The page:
Enbridge, Inc., which has an existing pipeline running from Western Canada east, attempted to reverse the flow of tar sands crude through its pipeline in 2008 but abandoned the idea. But environmentalists on both sides of the border think the company may be renewing their plan.
In addition to reversing the flow to west-east, the company would use the existing Portland-Montreal pipeline to finish the tar sands journey into the U.S..
Enbridge has already filed a request with Canada's National Energy Board to reverse the flow in one segment of its pipeline, and the operator of the Portland-Montreal Pipeline has begun building a new pumping station.
New Hampshire Foster's Daily Democrat: Tar sands oil heading east? Controversial crude could make its way to New England via pipeline
[T]he Keystone XL pipeline isn't the only transportation path for tar sands oil. Oil suppliers have explored a number of ways to move the controversial petroleum product to market, including pathways through the Northeast.
One of Canada's largest pipeline operators, Enbridge, Inc., developed a plan in 2008 to reverse one of its existing lines to begin moving tar sands oil east from Western Canada, where the industry is set to boom.
Enbridge's Line 9, which starts in the western part of the country, would be capable of delivering tar sands oil to Montreal if the company reversed the flow of the entire line. [...]
To move the tar sands oil on the final leg of the journey from Montreal to Maine, the company proposed utilizing the existing Portland-Montreal Pipe Line.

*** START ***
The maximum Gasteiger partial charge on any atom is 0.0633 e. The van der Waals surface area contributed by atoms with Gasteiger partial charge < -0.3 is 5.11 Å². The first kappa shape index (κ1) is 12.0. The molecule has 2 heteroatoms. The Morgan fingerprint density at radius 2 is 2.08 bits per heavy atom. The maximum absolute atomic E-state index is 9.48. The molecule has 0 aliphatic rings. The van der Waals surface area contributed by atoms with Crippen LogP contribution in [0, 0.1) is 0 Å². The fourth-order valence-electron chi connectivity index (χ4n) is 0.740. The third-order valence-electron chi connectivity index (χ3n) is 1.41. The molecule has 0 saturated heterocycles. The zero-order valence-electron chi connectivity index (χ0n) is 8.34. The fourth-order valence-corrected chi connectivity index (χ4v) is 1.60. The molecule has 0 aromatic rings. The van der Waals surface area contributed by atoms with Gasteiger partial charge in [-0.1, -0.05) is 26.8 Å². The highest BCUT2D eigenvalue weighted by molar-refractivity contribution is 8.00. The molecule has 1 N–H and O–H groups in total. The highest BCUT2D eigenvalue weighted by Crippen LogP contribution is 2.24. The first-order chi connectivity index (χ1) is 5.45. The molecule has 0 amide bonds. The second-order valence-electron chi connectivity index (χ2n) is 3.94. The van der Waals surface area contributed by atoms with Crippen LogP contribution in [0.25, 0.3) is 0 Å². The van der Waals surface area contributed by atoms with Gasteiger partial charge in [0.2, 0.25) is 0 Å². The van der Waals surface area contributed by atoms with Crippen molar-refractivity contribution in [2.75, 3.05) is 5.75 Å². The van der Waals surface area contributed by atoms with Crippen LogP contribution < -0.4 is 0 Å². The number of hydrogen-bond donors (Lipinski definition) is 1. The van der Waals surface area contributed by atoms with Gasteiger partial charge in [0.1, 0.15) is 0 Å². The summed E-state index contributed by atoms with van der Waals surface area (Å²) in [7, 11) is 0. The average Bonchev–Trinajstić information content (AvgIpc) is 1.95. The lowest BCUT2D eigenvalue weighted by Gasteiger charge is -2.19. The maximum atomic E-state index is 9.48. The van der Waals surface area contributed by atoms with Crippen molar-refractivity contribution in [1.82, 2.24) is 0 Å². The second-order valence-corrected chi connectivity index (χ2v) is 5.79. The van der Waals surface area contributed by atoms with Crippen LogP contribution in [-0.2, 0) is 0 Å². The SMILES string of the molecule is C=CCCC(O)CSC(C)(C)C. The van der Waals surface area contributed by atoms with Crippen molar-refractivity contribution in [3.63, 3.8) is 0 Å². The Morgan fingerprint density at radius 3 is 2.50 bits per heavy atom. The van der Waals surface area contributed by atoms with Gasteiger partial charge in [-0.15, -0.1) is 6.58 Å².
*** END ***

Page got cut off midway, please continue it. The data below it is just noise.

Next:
PMPL stretches more than 200 miles, cutting through Vermont and northern New Hampshire. It currently transports crude in the other direction, from Maine to Montreal.
Enbridge officials have since scrapped the Trailbreaker project, citing a sour economy. But environmental groups in both Canada and the United States believe recent actions indicate the company is working to revive the proposal incrementally. [...]
Dylan Voorhees, director of the clean energy project at the Natural Resources Council of Maine, which was been following the issue, worries it's only a matter of time before the pipeline operators decide to renew the project.
Voorhees said the situation is concerning because moving tar sands presents a greater risk for an oil spill than moving conventional crude oil.
Tar sands is more acidic — and therefore more corrosive — than conventional crude oil, and it must be transported at hotter temperatures and faster speeds, according to Voorhees.
"I think that's one of the concerns that people in New Hampshire might have, is, 'What are the resources and special places that this pipe passes through?'" Voorhees said.